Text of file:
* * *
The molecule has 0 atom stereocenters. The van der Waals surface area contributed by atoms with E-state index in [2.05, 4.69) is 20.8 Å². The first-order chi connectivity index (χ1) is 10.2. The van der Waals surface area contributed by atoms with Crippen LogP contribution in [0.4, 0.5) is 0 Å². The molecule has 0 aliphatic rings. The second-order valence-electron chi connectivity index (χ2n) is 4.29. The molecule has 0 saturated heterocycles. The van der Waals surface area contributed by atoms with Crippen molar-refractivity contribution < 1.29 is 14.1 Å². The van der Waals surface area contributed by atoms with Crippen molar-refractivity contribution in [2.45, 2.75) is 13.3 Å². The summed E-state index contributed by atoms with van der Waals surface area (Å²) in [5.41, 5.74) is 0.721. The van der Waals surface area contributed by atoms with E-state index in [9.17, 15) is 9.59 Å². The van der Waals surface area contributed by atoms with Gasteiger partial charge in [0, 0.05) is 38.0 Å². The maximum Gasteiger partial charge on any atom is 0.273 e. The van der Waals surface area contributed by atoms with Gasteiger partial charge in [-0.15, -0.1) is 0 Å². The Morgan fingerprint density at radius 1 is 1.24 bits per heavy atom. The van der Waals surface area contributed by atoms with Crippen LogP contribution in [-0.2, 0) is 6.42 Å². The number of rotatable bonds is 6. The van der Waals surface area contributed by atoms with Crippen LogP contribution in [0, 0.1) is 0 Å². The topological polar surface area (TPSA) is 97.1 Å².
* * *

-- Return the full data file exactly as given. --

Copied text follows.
The molecule has 0 atom stereocenters. The van der Waals surface area contributed by atoms with E-state index in [2.05, 4.69) is 20.8 Å². The first-order chi connectivity index (χ1) is 10.2. The van der Waals surface area contributed by atoms with Crippen LogP contribution in [0.4, 0.5) is 0 Å². The molecule has 0 aliphatic rings. The second-order valence-electron chi connectivity index (χ2n) is 4.29. The molecule has 0 saturated heterocycles. The van der Waals surface area contributed by atoms with Crippen molar-refractivity contribution < 1.29 is 14.1 Å². The van der Waals surface area contributed by atoms with Crippen molar-refractivity contribution in [2.45, 2.75) is 13.3 Å². The summed E-state index contributed by atoms with van der Waals surface area (Å²) in [5.41, 5.74) is 0.721. The van der Waals surface area contributed by atoms with E-state index in [9.17, 15) is 9.59 Å². The van der Waals surface area contributed by atoms with Gasteiger partial charge in [0, 0.05) is 38.0 Å². The maximum Gasteiger partial charge on any atom is 0.273 e. The van der Waals surface area contributed by atoms with Gasteiger partial charge in [-0.15, -0.1) is 0 Å². The Morgan fingerprint density at radius 1 is 1.24 bits per heavy atom. The van der Waals surface area contributed by atoms with Crippen LogP contribution in [-0.2, 0) is 6.42 Å². The number of rotatable bonds is 6. The van der Waals surface area contributed by atoms with Crippen LogP contribution in [0, 0.1) is 0 Å². The topological polar surface area (TPSA) is 97.1 Å².